This kind of trauma leaves a chink in the armour forever. An opening for fears to creep in and set-up shop. Fires = Helplessness. Being voiceless in dreams is all kinds of fodder for therapy sessions. And in the self-help era of soul-seeking “Women Who Run with Wolves” allegory, I made good sense of it in mine: One child of too many, seen but not heard. Anxious wife, young mother, fledgling woman-artist silenced by overpowering males. Trauma survivor. PTSD. Helpless victim. OR, perhaps the dream represents an emerging ego trying to be heard in the chaotic world outside. You are burning with passion. It was also suggested.

In the early 90s, as I emerged from a marriage single and directionless, I sought the counsel of a self-possessed and spiritually evolved, twice-divorced friend. She listened. Then offered to design me a business card, thus creating the moniker I use to this day: “A Voice for the Soul of the City.”

Like a pair of beautiful, too-large shoes, my friend’s gift of insight and generosity offered an opportunity. Over the years, I grew into the image. Sallying forth, steadfast with purpose, seeking people and situations where my brand of activism could make art and create goodwill.

Somewhere along the way, the fire-dreams shifted. Sometimes I can fly. Sometimes I’m packing to go somewhere. Often the childhood home is an unheated summer cottage where my mother’s been living, a secret place everyone knew about but me. It’s usually winter or the dank rainy season. We know pieces of normal life are missing. We just want to be together. Waking from those dreams, for while I believe this place exists.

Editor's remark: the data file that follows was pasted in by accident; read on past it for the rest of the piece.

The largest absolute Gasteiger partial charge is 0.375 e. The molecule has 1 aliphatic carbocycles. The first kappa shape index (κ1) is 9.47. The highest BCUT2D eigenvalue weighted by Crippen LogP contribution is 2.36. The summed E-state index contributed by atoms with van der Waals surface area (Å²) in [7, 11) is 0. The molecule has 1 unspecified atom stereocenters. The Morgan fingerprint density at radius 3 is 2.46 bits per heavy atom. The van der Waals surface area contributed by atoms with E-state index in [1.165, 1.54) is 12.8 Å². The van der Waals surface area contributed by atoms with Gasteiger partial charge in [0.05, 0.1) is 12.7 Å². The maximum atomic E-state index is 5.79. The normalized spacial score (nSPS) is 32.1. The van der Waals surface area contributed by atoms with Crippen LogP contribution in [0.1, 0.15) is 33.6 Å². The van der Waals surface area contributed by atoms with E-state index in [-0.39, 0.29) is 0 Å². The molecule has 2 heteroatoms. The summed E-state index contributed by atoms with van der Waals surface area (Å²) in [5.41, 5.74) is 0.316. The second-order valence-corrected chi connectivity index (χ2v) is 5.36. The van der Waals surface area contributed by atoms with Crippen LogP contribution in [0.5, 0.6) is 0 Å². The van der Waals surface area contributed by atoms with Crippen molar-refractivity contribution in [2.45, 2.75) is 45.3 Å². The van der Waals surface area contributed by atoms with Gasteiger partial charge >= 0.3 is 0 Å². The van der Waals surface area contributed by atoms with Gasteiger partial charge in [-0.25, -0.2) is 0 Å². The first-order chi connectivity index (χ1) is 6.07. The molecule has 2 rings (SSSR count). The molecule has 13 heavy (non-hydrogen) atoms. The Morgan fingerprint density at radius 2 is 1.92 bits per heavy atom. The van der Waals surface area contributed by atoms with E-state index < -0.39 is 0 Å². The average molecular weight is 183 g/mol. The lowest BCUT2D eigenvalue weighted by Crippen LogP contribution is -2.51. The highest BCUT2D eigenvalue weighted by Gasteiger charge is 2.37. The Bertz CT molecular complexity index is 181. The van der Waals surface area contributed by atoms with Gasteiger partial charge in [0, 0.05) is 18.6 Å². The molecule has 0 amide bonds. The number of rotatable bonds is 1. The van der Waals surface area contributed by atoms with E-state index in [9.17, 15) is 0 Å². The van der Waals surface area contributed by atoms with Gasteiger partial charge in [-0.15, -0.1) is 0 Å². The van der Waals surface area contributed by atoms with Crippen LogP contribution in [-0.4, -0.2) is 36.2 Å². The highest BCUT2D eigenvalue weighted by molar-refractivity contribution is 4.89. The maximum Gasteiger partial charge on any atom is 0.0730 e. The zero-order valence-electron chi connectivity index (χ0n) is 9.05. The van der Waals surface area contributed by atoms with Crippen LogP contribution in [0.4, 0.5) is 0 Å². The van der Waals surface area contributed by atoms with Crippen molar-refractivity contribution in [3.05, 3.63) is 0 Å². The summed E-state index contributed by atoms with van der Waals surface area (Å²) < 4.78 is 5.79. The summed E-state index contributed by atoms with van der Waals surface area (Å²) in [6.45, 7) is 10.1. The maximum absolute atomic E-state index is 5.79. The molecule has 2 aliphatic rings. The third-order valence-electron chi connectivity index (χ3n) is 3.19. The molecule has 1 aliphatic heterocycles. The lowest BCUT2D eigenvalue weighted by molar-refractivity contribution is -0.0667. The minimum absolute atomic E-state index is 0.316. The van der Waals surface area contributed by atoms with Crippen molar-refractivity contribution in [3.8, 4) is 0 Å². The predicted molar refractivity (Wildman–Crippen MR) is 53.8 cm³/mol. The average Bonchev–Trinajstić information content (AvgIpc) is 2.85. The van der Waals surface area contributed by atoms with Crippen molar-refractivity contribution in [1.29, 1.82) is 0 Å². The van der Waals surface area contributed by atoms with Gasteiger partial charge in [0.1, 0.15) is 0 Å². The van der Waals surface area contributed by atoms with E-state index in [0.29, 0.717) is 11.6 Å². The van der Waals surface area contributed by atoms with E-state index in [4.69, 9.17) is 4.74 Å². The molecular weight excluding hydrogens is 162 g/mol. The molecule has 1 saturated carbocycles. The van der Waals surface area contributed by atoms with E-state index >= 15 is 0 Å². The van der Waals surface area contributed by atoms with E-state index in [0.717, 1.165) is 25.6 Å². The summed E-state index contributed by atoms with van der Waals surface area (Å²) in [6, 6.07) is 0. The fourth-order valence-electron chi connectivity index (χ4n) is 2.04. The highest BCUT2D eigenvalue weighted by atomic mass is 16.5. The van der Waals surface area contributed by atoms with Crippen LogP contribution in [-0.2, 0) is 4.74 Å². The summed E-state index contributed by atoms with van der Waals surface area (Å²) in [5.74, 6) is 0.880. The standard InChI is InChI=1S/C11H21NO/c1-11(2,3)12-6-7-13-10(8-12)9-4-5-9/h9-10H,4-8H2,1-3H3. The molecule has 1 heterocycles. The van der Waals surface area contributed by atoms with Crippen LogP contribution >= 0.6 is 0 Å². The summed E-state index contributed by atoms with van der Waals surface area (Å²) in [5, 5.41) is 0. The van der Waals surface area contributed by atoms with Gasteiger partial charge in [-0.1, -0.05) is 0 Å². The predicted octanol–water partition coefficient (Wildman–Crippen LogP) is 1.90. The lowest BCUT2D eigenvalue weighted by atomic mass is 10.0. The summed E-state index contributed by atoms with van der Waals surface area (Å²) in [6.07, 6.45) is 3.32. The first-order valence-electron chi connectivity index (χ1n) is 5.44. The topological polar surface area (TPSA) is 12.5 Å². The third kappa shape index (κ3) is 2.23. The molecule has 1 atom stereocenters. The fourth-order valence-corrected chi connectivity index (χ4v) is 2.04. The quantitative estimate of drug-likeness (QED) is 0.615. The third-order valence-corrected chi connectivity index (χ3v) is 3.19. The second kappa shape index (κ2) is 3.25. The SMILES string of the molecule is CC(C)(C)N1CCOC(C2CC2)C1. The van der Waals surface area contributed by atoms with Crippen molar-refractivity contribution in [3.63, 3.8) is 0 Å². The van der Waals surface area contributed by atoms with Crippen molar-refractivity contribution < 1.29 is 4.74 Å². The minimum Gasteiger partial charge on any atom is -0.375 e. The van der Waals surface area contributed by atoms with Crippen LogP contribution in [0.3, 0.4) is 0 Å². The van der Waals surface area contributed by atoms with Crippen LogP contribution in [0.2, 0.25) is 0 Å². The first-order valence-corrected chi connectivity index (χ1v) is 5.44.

Painting by Michael Smith

Grief has its own ideas
As I write this, I’m coming out of a week of laryngitis. Being voiceless during the heretofore unforeseen mouth-covering the pandemic warrants, carries another pernicious layer of frustration to this unusual time of distancing. Living alone, I spent several days not speaking a word, and nights with coughing severe enough to fear damage to my throat and concern my singing voice might be jeopardized.

“Rest!” My loved ones advise in daily texts.

We live half our lives in dreams, I tell myself. My brother recently told me his idea of how the subconscious holds a place for our deceased loved ones. Nice thought.

Are people ever really gone?
So it is the spirits of my recently departed loved ones I summon-up for advice these too-long days; when afternoon shadows shift just-so on the table in the corner, and sunset-colors in the frozen cityscape reflect menacingly in panes of smoky glass. Firing up my nerve, I call out in raspy desperation: “Are you there? Will you help me?”

And somehow, in the ache of the missing, a new thought, lyric or idea flutters tenderly from heart to throat to head. Burning with the desire to make something new. Restoring my soul. Asking me to fly.

Other Worldly

Jamie and Michael, 2008
Listen to Joan of Arc, Jamie and Michael Smith from Scarlet Confessions
Song By Leonard Cohen
with Paul Amandes and Anne Hills

The roots of Jamie O’Reilly’s musical heritage are explored in parlor concerts, soirees, and concert events celebrating her love of Chicago as a “A Voice for the Soul of the City.”